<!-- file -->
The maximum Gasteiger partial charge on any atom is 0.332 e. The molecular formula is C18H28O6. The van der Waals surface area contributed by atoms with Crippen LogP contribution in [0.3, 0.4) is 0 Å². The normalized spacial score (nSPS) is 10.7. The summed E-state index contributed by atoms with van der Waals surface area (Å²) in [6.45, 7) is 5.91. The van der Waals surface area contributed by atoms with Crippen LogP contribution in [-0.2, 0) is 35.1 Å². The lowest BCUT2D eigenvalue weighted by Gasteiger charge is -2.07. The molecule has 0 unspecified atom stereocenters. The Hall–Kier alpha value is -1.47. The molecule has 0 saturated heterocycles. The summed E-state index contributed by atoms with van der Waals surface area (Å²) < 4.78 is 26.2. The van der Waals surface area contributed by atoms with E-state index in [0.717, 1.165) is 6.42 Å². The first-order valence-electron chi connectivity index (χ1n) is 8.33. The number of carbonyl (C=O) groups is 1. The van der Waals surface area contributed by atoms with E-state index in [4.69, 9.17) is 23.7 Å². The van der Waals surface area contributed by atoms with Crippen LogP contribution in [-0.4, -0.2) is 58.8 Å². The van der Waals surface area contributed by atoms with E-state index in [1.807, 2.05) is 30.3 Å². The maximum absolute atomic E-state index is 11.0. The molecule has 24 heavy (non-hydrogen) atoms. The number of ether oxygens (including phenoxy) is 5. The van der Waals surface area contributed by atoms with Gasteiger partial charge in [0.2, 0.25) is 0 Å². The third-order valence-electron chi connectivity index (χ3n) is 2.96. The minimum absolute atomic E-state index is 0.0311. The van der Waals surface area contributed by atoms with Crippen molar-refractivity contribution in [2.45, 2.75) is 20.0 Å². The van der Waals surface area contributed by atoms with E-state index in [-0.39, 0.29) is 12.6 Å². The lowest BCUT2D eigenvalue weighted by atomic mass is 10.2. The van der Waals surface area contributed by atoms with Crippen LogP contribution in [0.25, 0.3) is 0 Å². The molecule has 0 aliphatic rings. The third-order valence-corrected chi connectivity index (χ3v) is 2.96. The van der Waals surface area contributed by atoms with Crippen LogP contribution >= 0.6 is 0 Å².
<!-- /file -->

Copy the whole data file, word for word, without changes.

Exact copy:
The maximum Gasteiger partial charge on any atom is 0.332 e. The molecular formula is C18H28O6. The van der Waals surface area contributed by atoms with Crippen LogP contribution in [0.3, 0.4) is 0 Å². The normalized spacial score (nSPS) is 10.7. The summed E-state index contributed by atoms with van der Waals surface area (Å²) in [6.45, 7) is 5.91. The van der Waals surface area contributed by atoms with Crippen LogP contribution in [-0.2, 0) is 35.1 Å². The lowest BCUT2D eigenvalue weighted by Gasteiger charge is -2.07. The molecule has 0 unspecified atom stereocenters. The Hall–Kier alpha value is -1.47. The molecule has 0 saturated heterocycles. The summed E-state index contributed by atoms with van der Waals surface area (Å²) < 4.78 is 26.2. The van der Waals surface area contributed by atoms with E-state index in [0.717, 1.165) is 6.42 Å². The first-order valence-electron chi connectivity index (χ1n) is 8.33. The number of carbonyl (C=O) groups is 1. The van der Waals surface area contributed by atoms with E-state index in [4.69, 9.17) is 23.7 Å². The van der Waals surface area contributed by atoms with Crippen LogP contribution in [-0.4, -0.2) is 58.8 Å². The van der Waals surface area contributed by atoms with E-state index in [1.807, 2.05) is 30.3 Å². The maximum absolute atomic E-state index is 11.0. The molecule has 24 heavy (non-hydrogen) atoms. The number of ether oxygens (including phenoxy) is 5. The van der Waals surface area contributed by atoms with Gasteiger partial charge in [0.2, 0.25) is 0 Å². The third-order valence-electron chi connectivity index (χ3n) is 2.96. The minimum absolute atomic E-state index is 0.0311. The van der Waals surface area contributed by atoms with Crippen molar-refractivity contribution in [2.45, 2.75) is 20.0 Å². The van der Waals surface area contributed by atoms with E-state index in [-0.39, 0.29) is 12.6 Å². The lowest BCUT2D eigenvalue weighted by atomic mass is 10.2. The van der Waals surface area contributed by atoms with Crippen LogP contribution in [0.25, 0.3) is 0 Å². The molecule has 0 aliphatic rings. The third-order valence-corrected chi connectivity index (χ3v) is 2.96. The van der Waals surface area contributed by atoms with Crippen LogP contribution >= 0.6 is 0 Å².